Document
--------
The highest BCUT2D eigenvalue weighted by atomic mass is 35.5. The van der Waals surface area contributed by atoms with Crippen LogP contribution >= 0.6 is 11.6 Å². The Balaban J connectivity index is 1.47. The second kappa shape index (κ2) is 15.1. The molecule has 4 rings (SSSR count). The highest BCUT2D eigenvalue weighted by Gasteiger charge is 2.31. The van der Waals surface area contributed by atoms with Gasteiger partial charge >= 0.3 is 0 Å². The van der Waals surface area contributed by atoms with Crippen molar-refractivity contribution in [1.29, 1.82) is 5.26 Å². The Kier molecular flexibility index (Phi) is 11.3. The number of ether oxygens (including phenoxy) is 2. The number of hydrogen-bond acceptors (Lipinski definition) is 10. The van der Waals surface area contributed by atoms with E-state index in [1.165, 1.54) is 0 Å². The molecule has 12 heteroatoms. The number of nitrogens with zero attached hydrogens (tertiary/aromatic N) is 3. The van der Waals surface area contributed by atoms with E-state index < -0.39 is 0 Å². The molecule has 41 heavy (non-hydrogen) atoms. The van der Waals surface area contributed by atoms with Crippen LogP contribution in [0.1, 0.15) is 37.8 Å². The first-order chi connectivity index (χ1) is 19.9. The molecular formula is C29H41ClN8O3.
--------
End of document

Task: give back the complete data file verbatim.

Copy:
The highest BCUT2D eigenvalue weighted by atomic mass is 35.5. The van der Waals surface area contributed by atoms with Crippen LogP contribution >= 0.6 is 11.6 Å². The Balaban J connectivity index is 1.47. The second kappa shape index (κ2) is 15.1. The molecule has 4 rings (SSSR count). The highest BCUT2D eigenvalue weighted by Gasteiger charge is 2.31. The van der Waals surface area contributed by atoms with Gasteiger partial charge >= 0.3 is 0 Å². The van der Waals surface area contributed by atoms with Crippen molar-refractivity contribution in [1.29, 1.82) is 5.26 Å². The Kier molecular flexibility index (Phi) is 11.3. The number of ether oxygens (including phenoxy) is 2. The number of hydrogen-bond acceptors (Lipinski definition) is 10. The van der Waals surface area contributed by atoms with E-state index in [1.165, 1.54) is 0 Å². The molecule has 12 heteroatoms. The number of nitrogens with zero attached hydrogens (tertiary/aromatic N) is 3. The van der Waals surface area contributed by atoms with E-state index < -0.39 is 0 Å². The molecule has 41 heavy (non-hydrogen) atoms. The van der Waals surface area contributed by atoms with Crippen LogP contribution in [0.1, 0.15) is 37.8 Å². The first-order chi connectivity index (χ1) is 19.9. The molecular formula is C29H41ClN8O3.